Simulating the hydrology and mouth conditions of small, temporarily closed/open estuaries
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Smakhtin, Vladimir U. 2004. Simulating the hydrology and mouth conditions of small, temporarily closed/open estuaries. Wetlands, 24(1):123-132.
Permanent link to this item: http://hdl.handle.net/10568/41139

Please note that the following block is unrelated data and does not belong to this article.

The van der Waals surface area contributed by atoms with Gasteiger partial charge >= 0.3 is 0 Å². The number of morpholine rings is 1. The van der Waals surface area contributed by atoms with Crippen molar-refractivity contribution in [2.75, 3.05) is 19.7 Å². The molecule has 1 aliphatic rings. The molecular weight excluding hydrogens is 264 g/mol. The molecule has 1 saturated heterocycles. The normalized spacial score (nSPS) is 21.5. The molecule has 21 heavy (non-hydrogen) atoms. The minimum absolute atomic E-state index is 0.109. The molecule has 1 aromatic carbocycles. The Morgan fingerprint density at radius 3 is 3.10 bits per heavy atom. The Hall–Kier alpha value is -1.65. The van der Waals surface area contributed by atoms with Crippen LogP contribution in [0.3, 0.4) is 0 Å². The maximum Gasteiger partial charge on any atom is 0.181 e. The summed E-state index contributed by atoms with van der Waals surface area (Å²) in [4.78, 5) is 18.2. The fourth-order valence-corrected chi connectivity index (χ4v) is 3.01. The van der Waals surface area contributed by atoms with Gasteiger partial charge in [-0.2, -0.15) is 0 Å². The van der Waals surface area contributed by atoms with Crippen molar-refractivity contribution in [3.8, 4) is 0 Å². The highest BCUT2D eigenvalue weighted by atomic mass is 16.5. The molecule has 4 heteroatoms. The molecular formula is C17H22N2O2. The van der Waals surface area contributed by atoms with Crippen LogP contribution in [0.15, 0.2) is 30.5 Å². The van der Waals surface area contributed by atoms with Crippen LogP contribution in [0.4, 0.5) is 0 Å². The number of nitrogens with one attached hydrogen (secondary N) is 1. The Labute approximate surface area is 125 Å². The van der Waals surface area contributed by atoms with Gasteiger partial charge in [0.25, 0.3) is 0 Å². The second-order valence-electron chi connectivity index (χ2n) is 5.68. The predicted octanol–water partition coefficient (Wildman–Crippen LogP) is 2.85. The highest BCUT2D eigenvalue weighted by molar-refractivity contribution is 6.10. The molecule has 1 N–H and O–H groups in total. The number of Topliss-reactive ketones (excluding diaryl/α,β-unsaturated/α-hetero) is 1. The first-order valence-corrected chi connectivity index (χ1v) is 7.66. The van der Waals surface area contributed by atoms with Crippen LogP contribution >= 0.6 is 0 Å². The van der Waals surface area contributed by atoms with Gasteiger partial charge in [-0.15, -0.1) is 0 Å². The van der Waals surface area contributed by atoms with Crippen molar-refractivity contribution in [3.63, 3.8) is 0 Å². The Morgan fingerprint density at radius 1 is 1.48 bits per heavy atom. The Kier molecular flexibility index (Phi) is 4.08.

Many small estuaries and coastal lagoons in different parts of the world may be classified as temporarily closed/open ecosystems. They are blocked off from the sea for varying lengths of time by a sand bar, which forms at the estuarine mouth. The lengths of the closed and open phases, which are determined primarily by the interaction of river inflow and the sea in the mouth region, affect the structure and functioning of the estuarine biotic community. Freshwater inflow to such estuaries is normally not measured, and observations on the duration of estuarine mouth openings/closures are very scarce. As a result, relevant management decisions are often made on the basis of general experience and intuitive judgment. This paper describes an innovative approach for linking hydrologic data to mouth state in ungauged estuaries. A key characteristic in the method is the stream/river flow duration curve. It is first established for a daily index, which reflects the upstream catchment wetness and is calculated using rainfall information from the nearest rain gauge(s). This duration curve is then used to convert the current precipitation index time series into a continuous daily inflow time series at the ungauged estuarine mouth location. The conversion is based on the assumption that precipitation index values in a small catchment, and daily inflows to the estuarine mouth correspond to similar probabilities on their respective duration curves. The paper further illustrates how the generated inflow data could be used for the simulation of a continuous time series of estuary mouth openings/closures. Inflows are routed through a reservoir model, and the estuary mouth is considered open on days when the spillage from an estuarine "reservoir? occurs. The approach is illustrated using limited observed data on estuary mouth conditions from the South African coastline.